I am currently working on an updated picockpit-client version, which should add additional configuration files in /etc/picockpit-client for the individual modules (PiDoctor & PiControl).

picockpit-client is a Raspbian package for picockpit.com, linking the Web platform with your individual Raspberry Pi.

As Raspbian is based on Debian, the following information holds true for general packaging for Debian and derivatives (e.g. Ubuntu).

dh-virtualenv

I highly recommend my other article about Debian packaging as an introduction and additional material, in case you are interested to package Python applications.

In this article I will discuss general concepts related to packaging, and specifically installing files in /etc/

One note up ahead: The “entrypoint” to build a package is the makefile debian/rules.

And you can build packages using the following command:

dpkg-buildpackage -uc -us –b

This command is run from the top directory of your package, not the debian/ directory.

Basic Overview

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You can see a folder structure required for a Debian package (contained in the folder picockpit-client-package).

Most important, it contains a folder debian, which contains several configuration files used to build the package.

This file layout is used to build the package using debhelper, which most packages use because it automates many tasks.

changelog

This file contains changelog information (for the debian package). It is used to set the version of the package.

Example contents:

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Note that indentation by spaces is necessary (two spaces before the * symbol, one space before the – symbol)

In my example the newest package version (entry at the top) is 0.18.5

compat

This file contains a number followed by a newline:

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This is the version of debhelper your application is compatible with. (As of version 12 this can be specified in debian/control as well, but will still be supported in debian/compat for backwards compatibility – see this manpage)

control

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This file is used to provide dependencies, package name, and other relevant package meta data.

copyright

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This file provides copyright information for your package.

<packagename>.install

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In my case, the file is called picockpit-client.install since my package is the picockpit-client package.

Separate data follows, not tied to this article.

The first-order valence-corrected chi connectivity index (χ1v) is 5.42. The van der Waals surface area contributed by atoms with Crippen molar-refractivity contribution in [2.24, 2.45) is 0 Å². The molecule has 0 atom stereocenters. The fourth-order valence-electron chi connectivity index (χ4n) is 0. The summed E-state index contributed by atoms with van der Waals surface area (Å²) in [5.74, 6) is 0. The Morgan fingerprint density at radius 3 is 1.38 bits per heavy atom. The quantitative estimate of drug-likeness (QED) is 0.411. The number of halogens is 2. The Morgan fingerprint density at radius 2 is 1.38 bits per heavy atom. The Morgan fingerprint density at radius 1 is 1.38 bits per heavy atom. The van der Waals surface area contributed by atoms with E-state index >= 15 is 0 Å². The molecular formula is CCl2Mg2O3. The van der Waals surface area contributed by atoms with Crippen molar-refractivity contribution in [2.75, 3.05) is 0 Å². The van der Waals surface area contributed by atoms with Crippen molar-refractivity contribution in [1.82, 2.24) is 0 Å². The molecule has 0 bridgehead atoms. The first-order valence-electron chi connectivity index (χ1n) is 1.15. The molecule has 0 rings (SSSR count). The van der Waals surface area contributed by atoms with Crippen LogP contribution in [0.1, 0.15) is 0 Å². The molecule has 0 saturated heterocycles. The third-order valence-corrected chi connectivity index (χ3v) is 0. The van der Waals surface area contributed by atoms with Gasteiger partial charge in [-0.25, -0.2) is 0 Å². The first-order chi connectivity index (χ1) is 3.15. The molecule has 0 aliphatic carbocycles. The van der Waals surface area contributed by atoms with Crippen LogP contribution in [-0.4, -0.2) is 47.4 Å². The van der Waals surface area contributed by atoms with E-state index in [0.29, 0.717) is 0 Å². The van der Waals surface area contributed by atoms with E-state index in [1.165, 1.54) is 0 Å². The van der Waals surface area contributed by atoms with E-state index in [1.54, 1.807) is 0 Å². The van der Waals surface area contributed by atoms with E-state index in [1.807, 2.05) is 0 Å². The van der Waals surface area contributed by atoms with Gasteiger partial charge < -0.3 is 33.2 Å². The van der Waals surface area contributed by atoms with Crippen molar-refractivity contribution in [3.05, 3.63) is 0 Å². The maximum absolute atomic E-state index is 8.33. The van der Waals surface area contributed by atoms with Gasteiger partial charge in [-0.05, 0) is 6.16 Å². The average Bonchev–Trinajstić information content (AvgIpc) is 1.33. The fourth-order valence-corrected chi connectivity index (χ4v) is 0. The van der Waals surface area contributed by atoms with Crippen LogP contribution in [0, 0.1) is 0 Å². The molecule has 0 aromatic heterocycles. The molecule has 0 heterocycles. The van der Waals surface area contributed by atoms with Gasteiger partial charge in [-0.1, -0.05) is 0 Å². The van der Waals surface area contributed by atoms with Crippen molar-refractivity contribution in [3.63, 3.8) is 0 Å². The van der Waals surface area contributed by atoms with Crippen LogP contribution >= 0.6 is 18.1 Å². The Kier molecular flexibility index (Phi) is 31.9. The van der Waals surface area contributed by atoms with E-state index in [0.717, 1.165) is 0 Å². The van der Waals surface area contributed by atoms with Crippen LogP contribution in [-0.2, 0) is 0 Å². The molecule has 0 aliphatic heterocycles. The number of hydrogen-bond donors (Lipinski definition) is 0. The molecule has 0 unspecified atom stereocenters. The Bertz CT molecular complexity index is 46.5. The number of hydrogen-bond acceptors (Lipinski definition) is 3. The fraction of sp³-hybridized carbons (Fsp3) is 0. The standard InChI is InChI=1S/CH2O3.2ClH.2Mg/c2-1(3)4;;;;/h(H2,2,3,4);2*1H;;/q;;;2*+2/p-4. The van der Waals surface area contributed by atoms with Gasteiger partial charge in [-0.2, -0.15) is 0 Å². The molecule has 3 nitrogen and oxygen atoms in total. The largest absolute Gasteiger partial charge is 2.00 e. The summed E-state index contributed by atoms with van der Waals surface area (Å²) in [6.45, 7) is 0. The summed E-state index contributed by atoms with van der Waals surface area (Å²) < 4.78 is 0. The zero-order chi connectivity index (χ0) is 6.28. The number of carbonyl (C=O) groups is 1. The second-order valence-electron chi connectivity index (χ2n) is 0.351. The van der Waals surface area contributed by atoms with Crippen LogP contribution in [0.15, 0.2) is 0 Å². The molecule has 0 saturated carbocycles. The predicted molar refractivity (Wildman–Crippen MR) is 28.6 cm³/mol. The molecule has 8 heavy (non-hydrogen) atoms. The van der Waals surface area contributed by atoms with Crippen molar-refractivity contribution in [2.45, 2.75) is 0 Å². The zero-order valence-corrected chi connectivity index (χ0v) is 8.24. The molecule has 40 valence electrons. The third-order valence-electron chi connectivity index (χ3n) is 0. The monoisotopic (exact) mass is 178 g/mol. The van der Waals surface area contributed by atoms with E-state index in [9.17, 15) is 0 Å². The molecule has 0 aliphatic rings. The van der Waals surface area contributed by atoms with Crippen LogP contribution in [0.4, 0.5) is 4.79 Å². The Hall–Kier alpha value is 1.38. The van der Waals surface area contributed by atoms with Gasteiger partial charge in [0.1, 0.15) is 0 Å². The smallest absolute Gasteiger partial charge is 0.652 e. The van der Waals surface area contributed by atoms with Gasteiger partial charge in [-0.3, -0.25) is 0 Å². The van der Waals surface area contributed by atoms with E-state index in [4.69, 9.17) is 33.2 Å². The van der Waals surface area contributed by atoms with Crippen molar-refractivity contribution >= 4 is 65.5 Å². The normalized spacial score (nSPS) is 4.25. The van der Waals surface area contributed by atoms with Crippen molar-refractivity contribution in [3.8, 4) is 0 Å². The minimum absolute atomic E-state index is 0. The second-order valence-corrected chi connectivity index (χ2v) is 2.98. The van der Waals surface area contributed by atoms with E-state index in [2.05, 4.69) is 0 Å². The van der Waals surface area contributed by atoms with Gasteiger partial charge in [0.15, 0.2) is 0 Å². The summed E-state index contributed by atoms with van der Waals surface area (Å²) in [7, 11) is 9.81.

This file is evaluated by dh_install (which is part of debhelper). It copies a file or several files into a directory in the package (to be installed into this absolute system location later on).

In this case, I want the file etc/dinosaur/dinosaur.cfg to be installed in /etc/dinosaur, as /etc/dinosaur/dinosaur.cfg

One problem I came across when researching this topic is to understand, where to place etc/dinosaur/dinosaur.cfg, relative to picockpit-client.install.

It is important to know in which search locations dh_install looks for these files.

Here is the answer:

By default it looks in “.” and “debian/tmp”.

“.” is the directory in which the debian folder is contained.

Therefore, observe the folder structure:

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So, as you see, “etc” is at the same folder level as “debian”. Please note that I could have named this arbitrarily, since I specify the location in picockpit-client.install:

etc/dinosaur/dinosaur.cfg etc/dinosaur

I could modify this to be simply dinosaur.cfg, then dinosaur.cfg has to be in the same parent directory as the debian folder.

Please see further below for more information about the special role of files which go into /etc, and an important dh_install debugging tip.

<packagename>.links

This will set up symlinks, e.g. in order to add your application to the system path in which binaries are being looked for:

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<packagename>.postinst

A script which is run after the installation. set –e is important in this script, it must also return 0 to indicate success (so that the package install can be finalized).

I have the default from a template:

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<packagename>.service

This is a systemd service entry to be added for your application. I have, for example:

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<packagename>.triggers

I am not entirely sure what this is for; It looks like this for me (and works):

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rules

rules is a makefile used to build the package. This will vary, depending on what kind of package you build. I am reproducing my rules file here for your convenience.

As you can see, it uses dh_virtualenv, which is a solution to create virtual environments for Python code (enabling incompatible packages to coexist on the same system, and you to be able to control the environment you deploy to).

If you are interested in dh_virtualenv, read my article on how to package Python packages for Raspbian with dh_virtualenv.

#!/usr/bin/make -f
#
# Build Debian package using https://github.com/spotify/dh-virtualenv
#
# The below targets create a clean copy of the workdir via
# using „sdist“, else „pip“ goes haywire when installing from